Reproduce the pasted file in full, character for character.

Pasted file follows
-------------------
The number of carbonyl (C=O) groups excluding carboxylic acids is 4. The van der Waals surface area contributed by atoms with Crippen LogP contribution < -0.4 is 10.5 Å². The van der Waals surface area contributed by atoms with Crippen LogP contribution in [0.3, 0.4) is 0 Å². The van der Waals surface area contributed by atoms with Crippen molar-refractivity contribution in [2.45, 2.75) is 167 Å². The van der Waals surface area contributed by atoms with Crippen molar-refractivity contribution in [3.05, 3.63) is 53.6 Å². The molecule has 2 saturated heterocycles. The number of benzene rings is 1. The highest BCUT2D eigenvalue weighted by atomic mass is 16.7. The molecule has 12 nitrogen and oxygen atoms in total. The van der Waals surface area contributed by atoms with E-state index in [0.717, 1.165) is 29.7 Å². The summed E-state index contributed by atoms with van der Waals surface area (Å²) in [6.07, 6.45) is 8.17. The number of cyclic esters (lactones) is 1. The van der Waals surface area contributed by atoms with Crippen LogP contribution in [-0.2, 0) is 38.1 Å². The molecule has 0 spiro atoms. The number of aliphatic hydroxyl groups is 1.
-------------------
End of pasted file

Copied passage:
The number of carbonyl (C=O) groups excluding carboxylic acids is 4. The van der Waals surface area contributed by atoms with Crippen LogP contribution < -0.4 is 10.5 Å². The van der Waals surface area contributed by atoms with Crippen LogP contribution in [0.3, 0.4) is 0 Å². The van der Waals surface area contributed by atoms with Crippen molar-refractivity contribution in [2.45, 2.75) is 167 Å². The van der Waals surface area contributed by atoms with Crippen molar-refractivity contribution in [3.05, 3.63) is 53.6 Å². The molecule has 2 saturated heterocycles. The number of benzene rings is 1. The highest BCUT2D eigenvalue weighted by atomic mass is 16.7. The molecule has 12 nitrogen and oxygen atoms in total. The van der Waals surface area contributed by atoms with E-state index in [0.717, 1.165) is 29.7 Å². The summed E-state index contributed by atoms with van der Waals surface area (Å²) in [6.07, 6.45) is 8.17. The number of cyclic esters (lactones) is 1. The van der Waals surface area contributed by atoms with Crippen LogP contribution in [-0.2, 0) is 38.1 Å². The molecule has 0 spiro atoms. The number of aliphatic hydroxyl groups is 1.